We invite you to join us for this year’s international conference on housing risk — cosponsored by the Collateral Risk Network and AEI International Center on Housing Risk — which will focus on new mortgage and collateral risk measures and their applications.
The Dodd-Frank Act has failed to achieve its stated goals. Instead, evidence suggests that Dodd-Frank has reinforced investor’s perceptions that the largest financial institutions enjoy an extended government safety net. Rather than ending too-big-to-fail, Dodd-Frank’s provisions create new uncertainties around the resolution process for large financial institutions.
As implementation continues, it is increasingly clear that Dodd-Frank's unbalanced mix of new regulatory powers and vague goals are causing over-regulation and reducing economic growth.
As the great economist Joseph Schumpeter rightly said, “Capitalism not only never is, but never can be, stationary.” Of the ten largest banks in 1981, only two still exist as independent companies.
Four years after it took effect, Dodd-Frank's pernicious effects have shown that the law's critics were, if anything, too kind. Dodd-Frank has already overwhelmed the regulatory system, stifled the financial industry and impaired economic growth.
The Dodd-Frank Act (DFA) uses the phrase “systemic risk” 39 times without defining it. Because the term is ambiguous, the law allows the regulatory agencies wide discretion. The DFA directs agencies to draft and implement rules to control and minimize “systemic risk” without requiring the agencies to identify specifically what they are attempting to control or minimize.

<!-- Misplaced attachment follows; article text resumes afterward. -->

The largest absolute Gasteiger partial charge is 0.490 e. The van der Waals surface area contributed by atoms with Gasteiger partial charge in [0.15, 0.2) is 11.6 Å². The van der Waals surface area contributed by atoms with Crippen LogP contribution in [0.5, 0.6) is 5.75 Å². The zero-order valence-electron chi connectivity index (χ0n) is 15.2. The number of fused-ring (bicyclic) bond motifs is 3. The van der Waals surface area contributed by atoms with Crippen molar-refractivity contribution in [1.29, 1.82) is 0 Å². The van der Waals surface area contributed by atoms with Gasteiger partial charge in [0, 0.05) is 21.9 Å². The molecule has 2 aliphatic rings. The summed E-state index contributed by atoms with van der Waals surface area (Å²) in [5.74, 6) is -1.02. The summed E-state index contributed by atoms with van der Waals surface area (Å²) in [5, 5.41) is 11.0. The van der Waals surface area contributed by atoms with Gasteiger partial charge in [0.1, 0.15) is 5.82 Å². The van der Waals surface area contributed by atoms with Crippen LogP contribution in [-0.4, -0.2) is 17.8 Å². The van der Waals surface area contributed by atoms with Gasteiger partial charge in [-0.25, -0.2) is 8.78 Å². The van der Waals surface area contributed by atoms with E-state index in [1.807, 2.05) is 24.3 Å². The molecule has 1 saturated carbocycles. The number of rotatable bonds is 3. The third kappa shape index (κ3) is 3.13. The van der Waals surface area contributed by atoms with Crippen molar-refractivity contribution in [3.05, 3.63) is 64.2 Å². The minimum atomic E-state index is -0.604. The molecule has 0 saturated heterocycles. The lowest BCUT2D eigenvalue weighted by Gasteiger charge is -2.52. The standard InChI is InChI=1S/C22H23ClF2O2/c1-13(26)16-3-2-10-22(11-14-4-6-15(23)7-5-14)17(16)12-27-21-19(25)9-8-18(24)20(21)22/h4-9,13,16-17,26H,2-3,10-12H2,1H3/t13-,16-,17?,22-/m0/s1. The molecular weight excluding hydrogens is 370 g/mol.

The notorious Dodd-Frank Act set up the Financial Stability Oversight Council (FSOC), a committee of regulators, and tasked it with identifying and preventing the ill-defined threat of systemic risk. Join our keynote speakers and expert panelists as they address the fundamental problems created by these political constructs.
In the housing shrivel inevitably following the great 21st century housing bubble, mortgage loans delinquent over 90 days shot up to their dizzying peak in the first quarter of 2010. More than four years have gone by since then; the housing and mortgage markets have recovered. But delinquencies are not back to normal yet.
While there is reason to be concerned that Basel III gives banks too much latitude, allowing capital regulation to be guided solely by stress tests is a mistake for a number of reasons.
What can we do to avoid a threatened restoration of the GSE ancien regime? Can the Fannie and Freddie situation be addressed before they arise from their near-death as dominating and pernicious as before? Yes, it can be.
Please join AEI as the chief actuary for Medicare summarizes the report’s results, followed by a panel discussion of what those spending trends are likely to mean for seniors, taxpayers, the health industry, and federal policy.
Please join us as four of Washington’s most distinguished political observers will revisit the Watergate hearings and discuss reforms that followed.